State & Corporate Crime

SOVEREIGN POWER: The impact of Abu-Dhabi SWFs on the US economy

In the last 10 years Sovereign Wealth Funds (SWFs) have become the dark matter of the world financial system, like dark matter itself which physicists believe to be an invisible substance that only interacts gravitationally with visible matter, sovereign wealth cannot be easily tracked but its presence can be felt through the entire world economy. 

Using public data one can observe that in the 10 years between 1995 and 2005 the total SWFs assets under management (AUM) increased from 5% to 10% of the US GDP. In the next 10 years, between 2005 and 2015, the SWFs AUM increased even more dramatically, from 10% to 40% of the US GDP, reaching an astounding $8 trillion US dollars by 2019 according to the best estimates by the Sovereign Wealth Fund Institute [1-2]. 

Even though by 2019 there were nearly 100 active sovereign wealth funds (SWFs) in the world 90% of the current SWF wealth originated in just a few countries: China (27%), Norway (14%), Singapore (10%) and the GCC states (37%) : Saudi Arabia, United Arab Emirates (UAE), Kuwait and Qatar. 

The 2.2 trillion US$ of chinese sovereign wealth consists of 2 Beijing based SWFs : CIP and SAFE and two Hong Kong based SWFs: HKMAIP and NSSF. The estimated 1.2 trillion of United Arab Emirates (UAE) oil wealth, second in size after the chinese, consists of 3 SWFs: the Dubai based ICD with 240 billion US$ and the Abu-Dhabi based ADIA (Abu-Dhabi Investment Authority) and Mubadala funds with a combined 1 trillion dollars in AUM by 2019.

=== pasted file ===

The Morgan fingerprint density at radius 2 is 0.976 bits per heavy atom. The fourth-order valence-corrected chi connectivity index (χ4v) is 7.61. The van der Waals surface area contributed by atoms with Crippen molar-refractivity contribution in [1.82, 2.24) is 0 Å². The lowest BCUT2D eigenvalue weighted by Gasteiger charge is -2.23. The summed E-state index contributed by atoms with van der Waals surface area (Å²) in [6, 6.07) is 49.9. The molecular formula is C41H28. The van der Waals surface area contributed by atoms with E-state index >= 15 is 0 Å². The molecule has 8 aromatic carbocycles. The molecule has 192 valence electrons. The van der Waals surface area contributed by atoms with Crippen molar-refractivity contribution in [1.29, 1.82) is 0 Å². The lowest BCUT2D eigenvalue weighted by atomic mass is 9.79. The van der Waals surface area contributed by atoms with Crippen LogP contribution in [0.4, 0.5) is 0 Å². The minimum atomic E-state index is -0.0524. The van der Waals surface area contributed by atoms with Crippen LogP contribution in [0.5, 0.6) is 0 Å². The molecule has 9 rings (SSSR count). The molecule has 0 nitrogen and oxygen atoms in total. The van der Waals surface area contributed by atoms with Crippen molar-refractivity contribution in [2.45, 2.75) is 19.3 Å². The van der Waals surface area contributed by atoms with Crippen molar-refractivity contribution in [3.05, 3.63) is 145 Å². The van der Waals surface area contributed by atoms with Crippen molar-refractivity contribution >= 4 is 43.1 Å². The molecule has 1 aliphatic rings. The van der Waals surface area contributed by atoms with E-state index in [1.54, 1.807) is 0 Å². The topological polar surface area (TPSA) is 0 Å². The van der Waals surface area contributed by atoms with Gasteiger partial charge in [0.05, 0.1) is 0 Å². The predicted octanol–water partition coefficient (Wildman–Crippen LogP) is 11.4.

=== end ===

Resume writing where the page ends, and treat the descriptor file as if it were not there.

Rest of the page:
The two Abu-Dhabi based SWFs are especially relevant because they constitute the highest concentration of wealth in the planet. ADIA and Mubadala combined trillion dollars of oil wealth is controlled by only one family, the Al-Nahyan family that is the ruling family of the emirate of Abu-Dhabi, The Deputy Chairman of ADIA and Chairman of Mubadala Investment Company is crown prince Sheikh Mohammed bin Zayed Al Nahyan, who is also the Deputy Supreme Commander of the UAE Armed Forces, while other members of the Al-Nahyan family occupy most of the positions in the Board of Directors of these two SWFs as well as most of the positions in the Council of Ministers of the UAE government. For all practical purposes the political, financial, judicial and military structure of the UAE resembles that of a medieval feudal state where all levers of power are controlled by a single royal family to whom all citizens give homage and unquestioned obedience.      

The UAE began to play a role in global Foreign Direct Investment after the year 2000 when the price of crude oil surpassed $20 dollars/barrel. According the US Bureau of Economic Analysis (BEA) it reached a maximum of $52 billion in 2007 and was $38 billion in 2017 and 2018. The total UAE FDI outflow since 1995 adjusting for inflation is by my calculations $715 billion in 2019 US dollars. According to the Bureau of Economic Analysis, the Sovereign Wealth Fund Institute, the Sovereign Wealth Lab (SWFL) and other SWF monitoring organizations the US market is the preferred target for direct SWF investments [3]. The SWFL estimates that the amount of sovereign wealth directly invested in the US is around 1/3 of the total amount or 3 trillion US dollars, which represents around 15% of the US GDP. According to the BEA the emirati FDI in the USA between 2014 and 2018 averaged 70% of the total emirati FDI. If we extrapolate this we estimate that the accumulated UAE FDI in the USA is around US $500 billion, which agrees with the SWFI estimates. If we include the amount of SWF wealth that is invested outside of the US market but that is managed by US private equity firms and other US based investment vehicles the amount is higher than $500 billion. Since the total FDI in the USA was $4.34 trillion by 2018 according to a July 2019 report by the Bureau of Economic Analysis the UAE contribution to the total FDI in the USA is around 12% . It is estimated that each trillion of FDI supports the creation of 1.5 to 2.0 million jobs in the USA. Therefore the accumulated UAE FDI in the USA supports around 850,000 jobs in the USA.